Dak Prescott and the Dallas Cowboys have spent months trying to hammer out a long-term contract. While he doesn’t deserve to become the highest-paid player in the NFL, Prescott has rightfully earned a pay raise. Yet, the two-time Pro Bowler should feel downright insulted by the way Jerry Jones has handled contract negotiations. And based on some recent comments, the Cowboys look like huge hypocrites. Soon enough, we might just see if Dak Prescott agrees.
Cowboys have a puzzling rationale about Dak Prescott’s contract
All offseason, the story in Dallas has centered around Dak Prescott’s contract. After turning down a massive offer before the 2019 season began, he set career-highs in passing yards and touchdowns. That should have set Prescott up for an easy payday. But the Cowboys and their star quarterback still haven’t tied the knot. Recently, Cowboys’ executive vice president Stephen Jones made some interesting comments on the ProFootballTalk podcast.
“There’s all sorts of analytics out there that show if your quarterback takes up too big a percentage of your salary cap, that it decreases your chances to win,” Jones said. “We’re just trying to figure out the right fit. No one wants to sign Dak to a longer-term deal more than Jerry [Jones] and myself. We’re on the record time and time again of what we think of him as a leader. He has the ‘it’ factor. He’s a fierce competitor. He wants to win as well. It’s just got to be right for him and right for us. We’ll continue to work to a conclusion on that.”
At first glance, Jones’ comments might seem logical. After all, analytics have become an integral part of the NFL and the sports world in general. However, a deeper dive into how the Cowboys have conducted business lately should leave Dak Prescott feeling insulted at the their rationale.
Jerry Jones looks like a hypocrite based on recent deals
If the Cowboys truly value analytics, then they have some serious explaining to do. While Prescott plays the most important position in football, he’s watched several of his Cowboys teammates receive massive deals. And let’s just say that analytics nerds probably wouldn’t agree with the money Jerry Jones doled out.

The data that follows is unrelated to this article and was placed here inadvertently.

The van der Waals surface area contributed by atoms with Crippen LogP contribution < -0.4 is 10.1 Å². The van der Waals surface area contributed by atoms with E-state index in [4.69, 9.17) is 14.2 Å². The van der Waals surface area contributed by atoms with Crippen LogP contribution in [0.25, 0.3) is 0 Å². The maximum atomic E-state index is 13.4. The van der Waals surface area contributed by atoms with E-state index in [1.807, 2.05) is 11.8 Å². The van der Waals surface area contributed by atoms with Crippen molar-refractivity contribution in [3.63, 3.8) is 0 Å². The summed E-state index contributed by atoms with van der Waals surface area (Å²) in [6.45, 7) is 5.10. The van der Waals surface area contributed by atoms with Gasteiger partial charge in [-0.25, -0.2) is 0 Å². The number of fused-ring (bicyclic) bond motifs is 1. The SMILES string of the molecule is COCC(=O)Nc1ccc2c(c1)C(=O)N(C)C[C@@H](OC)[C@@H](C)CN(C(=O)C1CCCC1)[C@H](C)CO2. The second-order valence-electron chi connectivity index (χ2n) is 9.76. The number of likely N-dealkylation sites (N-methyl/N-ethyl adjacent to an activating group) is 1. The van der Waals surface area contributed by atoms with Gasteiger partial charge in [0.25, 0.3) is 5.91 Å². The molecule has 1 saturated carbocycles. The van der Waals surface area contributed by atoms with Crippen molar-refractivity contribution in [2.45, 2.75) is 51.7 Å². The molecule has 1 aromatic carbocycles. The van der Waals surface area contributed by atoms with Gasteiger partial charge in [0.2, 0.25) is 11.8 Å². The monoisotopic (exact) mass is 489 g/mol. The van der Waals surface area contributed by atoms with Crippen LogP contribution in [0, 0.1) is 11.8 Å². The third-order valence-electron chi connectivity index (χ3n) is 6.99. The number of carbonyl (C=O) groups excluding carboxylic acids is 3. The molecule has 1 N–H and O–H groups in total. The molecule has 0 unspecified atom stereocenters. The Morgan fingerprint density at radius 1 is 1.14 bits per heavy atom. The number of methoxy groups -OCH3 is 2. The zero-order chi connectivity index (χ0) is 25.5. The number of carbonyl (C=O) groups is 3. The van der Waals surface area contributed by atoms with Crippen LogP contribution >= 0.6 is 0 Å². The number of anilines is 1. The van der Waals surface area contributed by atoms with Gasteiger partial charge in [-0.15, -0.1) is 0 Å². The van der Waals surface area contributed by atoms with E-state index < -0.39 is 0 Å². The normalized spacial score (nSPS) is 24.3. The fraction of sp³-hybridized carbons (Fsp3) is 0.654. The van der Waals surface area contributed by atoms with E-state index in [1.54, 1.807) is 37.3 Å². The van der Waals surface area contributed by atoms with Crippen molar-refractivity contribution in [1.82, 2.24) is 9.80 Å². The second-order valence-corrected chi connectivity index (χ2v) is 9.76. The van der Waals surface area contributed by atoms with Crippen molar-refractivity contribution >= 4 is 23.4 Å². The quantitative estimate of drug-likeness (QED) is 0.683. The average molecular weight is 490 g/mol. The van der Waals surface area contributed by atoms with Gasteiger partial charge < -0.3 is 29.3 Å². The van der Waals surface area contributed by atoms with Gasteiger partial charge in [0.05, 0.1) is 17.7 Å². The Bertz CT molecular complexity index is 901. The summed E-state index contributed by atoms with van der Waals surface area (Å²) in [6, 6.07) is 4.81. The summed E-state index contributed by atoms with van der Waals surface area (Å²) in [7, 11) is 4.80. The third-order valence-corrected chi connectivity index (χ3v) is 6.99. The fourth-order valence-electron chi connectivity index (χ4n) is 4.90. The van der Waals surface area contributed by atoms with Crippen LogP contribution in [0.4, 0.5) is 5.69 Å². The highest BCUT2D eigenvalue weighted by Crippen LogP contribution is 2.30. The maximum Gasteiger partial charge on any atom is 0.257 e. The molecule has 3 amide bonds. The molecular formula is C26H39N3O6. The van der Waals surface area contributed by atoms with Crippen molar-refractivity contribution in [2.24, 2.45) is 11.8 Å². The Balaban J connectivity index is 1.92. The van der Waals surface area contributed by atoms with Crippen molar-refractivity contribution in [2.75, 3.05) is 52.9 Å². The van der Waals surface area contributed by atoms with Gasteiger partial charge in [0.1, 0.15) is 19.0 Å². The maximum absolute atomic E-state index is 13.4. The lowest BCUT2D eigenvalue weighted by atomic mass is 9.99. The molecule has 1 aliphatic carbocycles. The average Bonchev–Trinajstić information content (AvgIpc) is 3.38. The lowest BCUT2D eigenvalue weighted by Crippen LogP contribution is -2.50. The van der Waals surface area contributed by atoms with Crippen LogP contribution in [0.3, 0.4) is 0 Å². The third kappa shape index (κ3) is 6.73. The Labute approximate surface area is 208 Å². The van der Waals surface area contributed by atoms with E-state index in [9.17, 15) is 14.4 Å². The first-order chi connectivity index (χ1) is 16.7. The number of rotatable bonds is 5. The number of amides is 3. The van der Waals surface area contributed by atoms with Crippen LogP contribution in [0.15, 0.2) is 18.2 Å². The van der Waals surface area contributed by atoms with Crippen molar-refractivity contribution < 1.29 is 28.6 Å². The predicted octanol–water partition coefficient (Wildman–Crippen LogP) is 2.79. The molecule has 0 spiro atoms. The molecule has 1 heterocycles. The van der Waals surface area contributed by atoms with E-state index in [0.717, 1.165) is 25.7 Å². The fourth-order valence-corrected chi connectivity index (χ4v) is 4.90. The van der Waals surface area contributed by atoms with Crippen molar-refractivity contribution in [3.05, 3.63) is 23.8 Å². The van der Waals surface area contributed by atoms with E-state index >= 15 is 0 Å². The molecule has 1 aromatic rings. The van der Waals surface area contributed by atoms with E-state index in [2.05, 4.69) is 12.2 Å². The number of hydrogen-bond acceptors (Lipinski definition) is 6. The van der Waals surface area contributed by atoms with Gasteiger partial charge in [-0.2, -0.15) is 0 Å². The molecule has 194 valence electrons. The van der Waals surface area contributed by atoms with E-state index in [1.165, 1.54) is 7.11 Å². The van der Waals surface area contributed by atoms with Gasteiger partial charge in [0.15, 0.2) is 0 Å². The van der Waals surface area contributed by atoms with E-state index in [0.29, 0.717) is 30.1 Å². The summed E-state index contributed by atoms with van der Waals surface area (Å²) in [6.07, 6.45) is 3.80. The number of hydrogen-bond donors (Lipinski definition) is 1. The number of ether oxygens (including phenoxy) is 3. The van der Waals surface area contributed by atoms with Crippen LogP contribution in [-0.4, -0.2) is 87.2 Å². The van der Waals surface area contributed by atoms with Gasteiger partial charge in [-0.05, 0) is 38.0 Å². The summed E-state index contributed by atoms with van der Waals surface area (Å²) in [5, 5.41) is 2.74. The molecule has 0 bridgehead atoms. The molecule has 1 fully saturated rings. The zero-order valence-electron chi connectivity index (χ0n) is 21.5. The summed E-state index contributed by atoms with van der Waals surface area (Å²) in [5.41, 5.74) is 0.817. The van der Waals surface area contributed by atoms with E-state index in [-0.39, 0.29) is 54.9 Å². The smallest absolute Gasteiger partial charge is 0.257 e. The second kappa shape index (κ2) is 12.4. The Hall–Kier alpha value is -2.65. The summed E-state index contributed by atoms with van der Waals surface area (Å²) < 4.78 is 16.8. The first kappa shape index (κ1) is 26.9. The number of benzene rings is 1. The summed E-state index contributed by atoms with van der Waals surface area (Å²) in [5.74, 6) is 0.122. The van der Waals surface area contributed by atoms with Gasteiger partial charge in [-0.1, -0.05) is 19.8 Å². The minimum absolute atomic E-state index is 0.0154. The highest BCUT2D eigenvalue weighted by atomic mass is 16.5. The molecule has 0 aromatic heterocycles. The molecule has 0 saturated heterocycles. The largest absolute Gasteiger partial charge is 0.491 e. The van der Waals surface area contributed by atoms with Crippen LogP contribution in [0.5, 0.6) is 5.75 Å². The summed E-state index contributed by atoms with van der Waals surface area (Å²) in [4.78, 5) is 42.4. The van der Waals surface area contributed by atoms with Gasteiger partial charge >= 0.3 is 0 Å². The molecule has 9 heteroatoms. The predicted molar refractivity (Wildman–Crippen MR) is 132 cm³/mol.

First, the Cowboys signed Ezekiel Elliott to a six-year, $90 million deal. Paying a running back has proven to be a poor investment; just ask the Los Angeles Rams how they feel about handing Todd Gurley a massive extension when he had years left on his rookie deal. Still, the Cowboys made Elliott the highest-paid running back in NFL history after three years in the league.
To add to their hypocrisy, Dallas signed Amari Cooper to a five-year, $100 million deal with $60 million guaranteed. He now ranks second behind Julio Jones in average annual salary. Yet, when you look at the list of the top-25 highest-paid receivers, only two have Super Bowl rings. Just ask Bill Belichick what he thinks of investing in wide receivers in order to win titles.
Let’s also not forget that Jerry Jones gave Jaylon Smith—an off-ball linebacker—$35.4 million guaranteed. Somehow, Dallas paid three non-quarterbacks top-of-the-line money and are now referencing analytics as a reason why Dak Prescott can’t take up too much salary cap space. Talk about hypocritical.
Are the Cowboys taking the right approach with Prescott?
Letting this situation linger longer doesn’t seem like the smartest move. On one hand, it shows Dak Prescott that the Cowboys don’t properly value his services. If Dallas can break the bank for non-premium positions like a middle linebacker and a running back, why should they nickel and dime a quarterback? The very basis of the analytics reference is completely flawed when you look at how the Cowboys have allocated their resources.
At the same time, Dak Prescott should take those comments as a slap in the face. To some degree, it seems like the Cowboys insulted his intelligence. Teams don’t win Super Bowl titles with running backs and middle linebackers. And despite their prolific talent, Hall of Fame wideouts like Randy Moss, Terrell Owens, Larry Fitzgerald and Calvin Johnson have zero combined championships.
Jerry Jones needs to realize the hypocrisy of his ways before it’s too late. After all, he’s 77 years old and hasn’t won a Super Bowl title since 1996. Perhaps the Cowboys’ billionaire owner should stop emphasizing the false analytical narrative and make sure Dak Prescott stays in Dallas for good.